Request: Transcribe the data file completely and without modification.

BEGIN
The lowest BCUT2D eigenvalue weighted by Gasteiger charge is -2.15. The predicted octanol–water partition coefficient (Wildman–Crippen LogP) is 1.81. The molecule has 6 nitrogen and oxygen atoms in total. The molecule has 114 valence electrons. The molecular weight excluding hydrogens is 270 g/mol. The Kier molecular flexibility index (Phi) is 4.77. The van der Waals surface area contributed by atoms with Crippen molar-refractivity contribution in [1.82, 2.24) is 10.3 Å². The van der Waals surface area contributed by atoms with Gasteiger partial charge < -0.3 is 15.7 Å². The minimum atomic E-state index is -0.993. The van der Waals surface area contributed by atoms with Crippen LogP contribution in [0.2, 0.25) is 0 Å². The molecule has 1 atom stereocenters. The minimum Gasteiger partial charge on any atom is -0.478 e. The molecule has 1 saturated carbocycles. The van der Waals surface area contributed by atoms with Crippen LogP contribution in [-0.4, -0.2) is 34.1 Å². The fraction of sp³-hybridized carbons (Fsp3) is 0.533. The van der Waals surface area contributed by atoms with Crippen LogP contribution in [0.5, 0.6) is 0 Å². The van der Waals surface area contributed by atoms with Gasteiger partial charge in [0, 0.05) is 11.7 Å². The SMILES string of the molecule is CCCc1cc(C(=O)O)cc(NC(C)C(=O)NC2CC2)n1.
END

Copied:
The lowest BCUT2D eigenvalue weighted by Gasteiger charge is -2.15. The predicted octanol–water partition coefficient (Wildman–Crippen LogP) is 1.81. The molecule has 6 nitrogen and oxygen atoms in total. The molecule has 114 valence electrons. The molecular weight excluding hydrogens is 270 g/mol. The Kier molecular flexibility index (Phi) is 4.77. The van der Waals surface area contributed by atoms with Crippen molar-refractivity contribution in [1.82, 2.24) is 10.3 Å². The van der Waals surface area contributed by atoms with Gasteiger partial charge < -0.3 is 15.7 Å². The minimum atomic E-state index is -0.993. The van der Waals surface area contributed by atoms with Crippen LogP contribution in [0.2, 0.25) is 0 Å². The molecule has 1 atom stereocenters. The minimum Gasteiger partial charge on any atom is -0.478 e. The molecule has 1 saturated carbocycles. The van der Waals surface area contributed by atoms with Crippen LogP contribution in [-0.4, -0.2) is 34.1 Å². The fraction of sp³-hybridized carbons (Fsp3) is 0.533. The van der Waals surface area contributed by atoms with Crippen LogP contribution in [0.5, 0.6) is 0 Å². The van der Waals surface area contributed by atoms with Gasteiger partial charge in [0, 0.05) is 11.7 Å². The SMILES string of the molecule is CCCc1cc(C(=O)O)cc(NC(C)C(=O)NC2CC2)n1.